Medial or posterior cords neurostimulation is a minimally invasive technique for the control of chronic pain that was introduced by Shealy in 1967. Currently, about 50,000 neurostimulators are implanted every year around the world for the treatment of different pathologies.
Medullary neuro-stimulation consists of the following components: 1 or 2 electrodes , an extension cord, a pulse generator and an external programmer. The electrodes may have 4 to 8 poles and are placed in the epidural space in number of one or two. They are usually introduced through the skin using local anesthesia and sedation as it is the least invasive procedure. The electrodes advance through the epidural space until they are located in a region of the spinal cord that picks up the sensitivity of the patient's pain area. Electrical impulses are sent, the patient then notices a painful, non-painful stimulus that covers the area affected by the pain and seeks to "plug" or block painful impulses.
This procedure is called the first time since the electrodes are left in that area and a temporary cable connected to an external generator is connected to an external generator. The parameters of frequency, amplitude and intensity of the electrical impulses are programmed and the patient is instructed in the use, on and off of the system. It is a provisional period of one or two weeks after which if the patient has noticed a decrease of their pain of 50% or higher, together with an improvement in their quality of life is considered to respond to the treatment and a definitive generator is placed below of the skin.
Mechanism of action
There are different theories to explain the analgesia produced by spinal neurostimulation. One of them is the theory of the door of entry of the pain, proposed by Melzack and Wall in 1965. Painful impulses from an area of the body are transmitted through the nerve pathways to the spinal cord and from this to the brain that makes us aware of that pain. Through electrical impulses that travel faster than pain, it can block its entry into the marrow and mitigate the painful sensation. Also the spinal cord neurostimulation causes dilation of the capillaries (very small blood vessels), causing more blood to reach the stimulated areas.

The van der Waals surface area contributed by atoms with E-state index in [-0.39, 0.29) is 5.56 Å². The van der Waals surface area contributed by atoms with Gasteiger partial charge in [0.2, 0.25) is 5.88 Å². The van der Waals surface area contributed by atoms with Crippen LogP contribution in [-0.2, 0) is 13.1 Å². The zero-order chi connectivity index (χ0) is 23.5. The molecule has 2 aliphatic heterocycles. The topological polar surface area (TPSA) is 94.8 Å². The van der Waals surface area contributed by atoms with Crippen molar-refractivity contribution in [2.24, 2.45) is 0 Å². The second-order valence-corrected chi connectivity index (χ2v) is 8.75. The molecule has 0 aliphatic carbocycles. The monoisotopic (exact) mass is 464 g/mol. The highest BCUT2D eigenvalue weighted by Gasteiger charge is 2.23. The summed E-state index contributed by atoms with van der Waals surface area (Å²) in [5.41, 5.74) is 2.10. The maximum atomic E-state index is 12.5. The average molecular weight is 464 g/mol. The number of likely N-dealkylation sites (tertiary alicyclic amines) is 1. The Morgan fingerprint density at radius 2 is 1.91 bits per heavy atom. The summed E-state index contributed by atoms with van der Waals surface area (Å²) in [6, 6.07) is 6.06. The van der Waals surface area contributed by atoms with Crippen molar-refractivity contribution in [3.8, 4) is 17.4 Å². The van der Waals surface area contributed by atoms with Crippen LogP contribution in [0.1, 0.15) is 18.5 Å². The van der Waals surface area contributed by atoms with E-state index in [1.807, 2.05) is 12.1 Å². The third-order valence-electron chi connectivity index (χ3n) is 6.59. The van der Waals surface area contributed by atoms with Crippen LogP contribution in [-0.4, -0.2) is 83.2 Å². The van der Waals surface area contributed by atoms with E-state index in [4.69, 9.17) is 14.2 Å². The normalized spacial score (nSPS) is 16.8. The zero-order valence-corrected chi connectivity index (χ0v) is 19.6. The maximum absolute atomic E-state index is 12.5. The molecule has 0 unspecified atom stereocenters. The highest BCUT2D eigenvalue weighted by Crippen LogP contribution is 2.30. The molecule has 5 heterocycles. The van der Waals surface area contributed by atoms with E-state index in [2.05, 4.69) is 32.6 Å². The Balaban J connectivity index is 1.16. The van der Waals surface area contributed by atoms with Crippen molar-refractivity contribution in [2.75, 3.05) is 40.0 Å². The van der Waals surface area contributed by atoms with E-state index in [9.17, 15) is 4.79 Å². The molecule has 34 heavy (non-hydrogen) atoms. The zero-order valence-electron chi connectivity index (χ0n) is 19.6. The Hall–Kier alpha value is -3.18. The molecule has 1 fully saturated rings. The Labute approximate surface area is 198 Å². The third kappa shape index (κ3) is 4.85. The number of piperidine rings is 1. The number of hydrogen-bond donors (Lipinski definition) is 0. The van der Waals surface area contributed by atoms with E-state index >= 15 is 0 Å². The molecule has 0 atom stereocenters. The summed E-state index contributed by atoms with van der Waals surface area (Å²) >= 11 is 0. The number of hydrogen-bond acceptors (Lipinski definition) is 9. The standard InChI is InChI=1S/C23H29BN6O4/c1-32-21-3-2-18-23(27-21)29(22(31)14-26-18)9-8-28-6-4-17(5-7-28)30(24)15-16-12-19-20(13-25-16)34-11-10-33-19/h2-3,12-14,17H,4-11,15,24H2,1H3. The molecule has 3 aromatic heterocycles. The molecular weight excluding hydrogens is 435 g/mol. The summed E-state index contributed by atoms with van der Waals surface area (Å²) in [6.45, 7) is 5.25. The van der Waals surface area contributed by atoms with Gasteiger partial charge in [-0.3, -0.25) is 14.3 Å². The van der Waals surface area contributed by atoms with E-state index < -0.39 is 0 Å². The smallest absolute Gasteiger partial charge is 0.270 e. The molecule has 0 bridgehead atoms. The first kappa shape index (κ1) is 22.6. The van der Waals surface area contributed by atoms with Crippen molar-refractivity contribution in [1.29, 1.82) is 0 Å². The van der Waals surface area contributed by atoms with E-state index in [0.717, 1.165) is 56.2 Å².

Where more has been applied spinal neurostimulation is in the so-called " back surgery failure syndrome ", ie those patients operated on one or more times in the spinal column for herniated discs and who have not been able to get relief from their low back pain or Leg. It is also applied in pains secondary to nerve injury, such as in cases of postherpetic neuralgia, peripheral neuropathies, occipital neuralgia, reflex sympathetic dystrophy. In cases of obstruction of the arteries that produce ischemia of the extremities in those patients who are not subsidiary of more surgical interventions and in special cases of myocardial angina.
It is a relatively safe process. The most common complication is that the electrodes move from the appropriate site and have to be replaced. Another complication is surgical wound infection, but this is very rare with correct aseptic measurements.
Cost and effectiveness
In the observations made in patients with previous surgery in the spine, it has been observed that the initial cost is important, but if adequate pain relief is achieved it is an alternative to a new operation. In addition, the use of analgesics, visits to the specialist or the use of medical resources such as rehabilitation will be diminished in the long run.
Medullary stimulation has demonstrated in methodologically correct investigations a satisfactory clinical efficacy. It is postulated as an alternative to consider in cases of patients with chronic pain difficult to alleviate, who do not respond to pharmacological or rehabilitative treatments .